In the emitting layer of an OLED, the positive and negative charge-carriers recombine in the conducting layers and form so-called excitons, which can be converted into light by the emitter material.
The energy of the excitons depends on the stack structure of the OLED and the materials from which it is built. Excitons come in two forms: singlet excitons and triplet excitons occurring with a ratio of 1:3. For highly efficient OLEDs, both types of excitons have to be converted into light. This is less straightforward for triplet excitons.
CYNORA develops blue emitters based on TADF technology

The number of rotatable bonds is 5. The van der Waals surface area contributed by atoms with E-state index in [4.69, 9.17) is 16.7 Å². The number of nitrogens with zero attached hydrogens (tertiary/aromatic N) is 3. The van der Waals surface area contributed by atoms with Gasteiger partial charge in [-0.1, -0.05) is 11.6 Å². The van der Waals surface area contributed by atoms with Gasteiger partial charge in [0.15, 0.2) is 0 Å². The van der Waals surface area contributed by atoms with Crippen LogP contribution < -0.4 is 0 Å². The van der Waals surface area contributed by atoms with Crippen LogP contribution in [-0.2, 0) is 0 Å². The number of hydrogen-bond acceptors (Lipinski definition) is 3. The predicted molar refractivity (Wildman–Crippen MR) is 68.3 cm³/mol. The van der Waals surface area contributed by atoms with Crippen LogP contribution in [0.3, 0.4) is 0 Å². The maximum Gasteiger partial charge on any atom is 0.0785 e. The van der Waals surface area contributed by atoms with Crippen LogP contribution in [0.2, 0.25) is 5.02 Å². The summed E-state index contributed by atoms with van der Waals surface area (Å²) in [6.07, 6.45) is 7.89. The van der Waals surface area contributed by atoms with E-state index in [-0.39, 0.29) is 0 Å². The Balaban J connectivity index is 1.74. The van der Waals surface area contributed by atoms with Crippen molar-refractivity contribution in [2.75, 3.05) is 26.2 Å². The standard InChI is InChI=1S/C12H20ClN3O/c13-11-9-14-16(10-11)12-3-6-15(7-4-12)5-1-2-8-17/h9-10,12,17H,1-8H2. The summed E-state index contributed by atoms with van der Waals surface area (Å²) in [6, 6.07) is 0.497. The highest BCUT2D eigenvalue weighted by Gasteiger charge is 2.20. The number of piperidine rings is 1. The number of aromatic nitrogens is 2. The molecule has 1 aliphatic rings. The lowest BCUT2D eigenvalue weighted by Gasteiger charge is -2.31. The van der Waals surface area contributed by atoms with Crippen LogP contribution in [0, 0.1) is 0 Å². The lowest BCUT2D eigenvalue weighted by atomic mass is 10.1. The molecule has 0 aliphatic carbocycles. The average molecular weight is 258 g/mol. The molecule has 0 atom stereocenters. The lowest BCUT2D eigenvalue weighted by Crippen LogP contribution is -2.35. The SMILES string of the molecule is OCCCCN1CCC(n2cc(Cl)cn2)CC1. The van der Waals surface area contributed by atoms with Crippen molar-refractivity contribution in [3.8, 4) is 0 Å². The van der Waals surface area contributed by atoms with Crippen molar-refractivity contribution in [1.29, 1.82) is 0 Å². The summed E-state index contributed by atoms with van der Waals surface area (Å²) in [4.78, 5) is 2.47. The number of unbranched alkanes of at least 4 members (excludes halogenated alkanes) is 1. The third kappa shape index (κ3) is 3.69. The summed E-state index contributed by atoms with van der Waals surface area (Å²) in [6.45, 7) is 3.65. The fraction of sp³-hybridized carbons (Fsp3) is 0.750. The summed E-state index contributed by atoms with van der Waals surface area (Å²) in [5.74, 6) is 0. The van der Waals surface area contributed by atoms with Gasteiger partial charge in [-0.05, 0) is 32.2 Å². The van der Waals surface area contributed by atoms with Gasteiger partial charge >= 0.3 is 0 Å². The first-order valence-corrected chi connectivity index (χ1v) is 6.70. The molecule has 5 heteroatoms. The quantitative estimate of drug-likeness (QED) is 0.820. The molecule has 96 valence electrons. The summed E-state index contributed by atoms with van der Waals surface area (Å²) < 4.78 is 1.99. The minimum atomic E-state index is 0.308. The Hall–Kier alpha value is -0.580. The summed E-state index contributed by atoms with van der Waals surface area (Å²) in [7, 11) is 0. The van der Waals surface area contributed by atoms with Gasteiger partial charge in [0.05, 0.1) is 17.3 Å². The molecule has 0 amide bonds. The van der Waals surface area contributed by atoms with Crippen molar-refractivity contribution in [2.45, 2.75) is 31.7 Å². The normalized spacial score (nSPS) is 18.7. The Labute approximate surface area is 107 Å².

CYNORA focuses on materials that are able to convert triplet excitons into light via Thermally Activated Delayed Fluorescence (TADF). These materials are designed to reduce electrical stress within the OLED and are thus ideally suited for efficient blue emitter technology. TADF combines the advantages of Phosphorescence (high efficiency) and Fluorescence (lifetime). This technology enables us to provide stable and efficient blue emitters, which allow for improved energy efficiency and higher display resolution.